There is much debate surrounding the topic of whether cover letters are still important or not, leaving applicants wondering if their letter is even read. Most companies nowadays use special programs to scan applicants’ resumes for buzzwords relating to the job(s) they have posted. However, it typically depends on the company when it comes to a cover letter’s relevancy.
A cover letter’s purpose
Think of a cover letter as an expansion of your resume. It’s your chance to write to the hiring manager or HR team stating why they should hire you. Some companies value it more than others, either closely examining it or seeing it as a cherry on top of your job application.
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Because sometimes it’s hard to tell how much the company values cover letters, it’s a safe bet to always write one when it’s required. It’s your chance to go into more detail about why you’re a great candidate for the role. It’s your chance to write about what sets you apart from other candidates who could be applying. Most importantly, it’s your chance to show how much you care—with your writing.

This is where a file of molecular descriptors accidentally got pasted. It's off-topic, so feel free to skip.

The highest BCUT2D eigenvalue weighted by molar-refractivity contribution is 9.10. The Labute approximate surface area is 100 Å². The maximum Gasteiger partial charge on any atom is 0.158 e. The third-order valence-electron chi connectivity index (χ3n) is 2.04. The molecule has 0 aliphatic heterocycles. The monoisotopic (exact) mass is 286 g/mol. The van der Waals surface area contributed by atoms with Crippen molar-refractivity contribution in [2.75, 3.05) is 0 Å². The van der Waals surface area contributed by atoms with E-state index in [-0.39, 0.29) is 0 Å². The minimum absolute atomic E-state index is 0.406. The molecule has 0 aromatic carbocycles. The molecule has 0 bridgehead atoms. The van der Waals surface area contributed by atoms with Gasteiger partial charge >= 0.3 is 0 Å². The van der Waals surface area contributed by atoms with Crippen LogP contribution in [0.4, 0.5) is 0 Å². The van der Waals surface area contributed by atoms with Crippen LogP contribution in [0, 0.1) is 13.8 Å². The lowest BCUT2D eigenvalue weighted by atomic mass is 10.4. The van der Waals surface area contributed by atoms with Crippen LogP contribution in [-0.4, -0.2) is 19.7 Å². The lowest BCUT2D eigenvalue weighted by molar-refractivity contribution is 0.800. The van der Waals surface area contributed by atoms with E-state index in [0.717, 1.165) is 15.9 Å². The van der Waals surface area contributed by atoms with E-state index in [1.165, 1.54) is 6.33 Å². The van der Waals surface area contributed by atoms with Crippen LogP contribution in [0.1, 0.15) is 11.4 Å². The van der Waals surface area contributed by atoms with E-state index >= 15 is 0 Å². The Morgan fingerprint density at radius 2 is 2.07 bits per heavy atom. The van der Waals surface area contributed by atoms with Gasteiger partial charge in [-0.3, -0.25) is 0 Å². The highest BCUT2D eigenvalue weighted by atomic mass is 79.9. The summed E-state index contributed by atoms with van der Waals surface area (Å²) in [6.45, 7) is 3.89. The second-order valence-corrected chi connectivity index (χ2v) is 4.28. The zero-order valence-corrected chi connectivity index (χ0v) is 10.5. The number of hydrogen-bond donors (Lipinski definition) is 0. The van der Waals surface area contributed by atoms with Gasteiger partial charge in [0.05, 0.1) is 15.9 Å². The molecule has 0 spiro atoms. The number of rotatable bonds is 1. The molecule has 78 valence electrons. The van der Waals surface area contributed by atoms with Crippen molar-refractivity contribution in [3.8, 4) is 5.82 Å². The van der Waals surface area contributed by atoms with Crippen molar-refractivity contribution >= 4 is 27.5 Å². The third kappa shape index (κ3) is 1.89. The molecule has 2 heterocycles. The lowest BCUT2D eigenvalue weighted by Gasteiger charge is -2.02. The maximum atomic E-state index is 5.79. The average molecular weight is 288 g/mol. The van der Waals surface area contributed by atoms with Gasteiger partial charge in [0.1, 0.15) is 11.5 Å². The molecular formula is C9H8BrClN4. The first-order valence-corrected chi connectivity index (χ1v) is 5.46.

When to include a cover letter
You should include a cover letter if the company has a section for one. If they don’t mention it, you can either include one to be safe or reach out to the HR team to ask about it.
Don’t include one when the company explicitly states not to.
What to include in a cover letter
While a cover letter is your chance to differentiate yourself from other candidates, they typically have a standardized format.
This format includes:
- A header with your name and contact information
- A greeting
- An opening paragraph
- A body paragraph
- A conclusion paragraph
How long a cover letter should be
Yes, this is a chance to show off your writing. No, it’s not a chance to write a dissertation. Keep your cover letter no longer than a full page—and no more than 400 words.
Writing different cover letters for different jobs can be tough—especially when you need to make yourself stand out as an ideal candidate while adjusting your cover letter template used for other applications. However, try to tailor your letter to each job as best as you can. Use the hiring manager’s name (if you can) and start the letter with a compelling intro.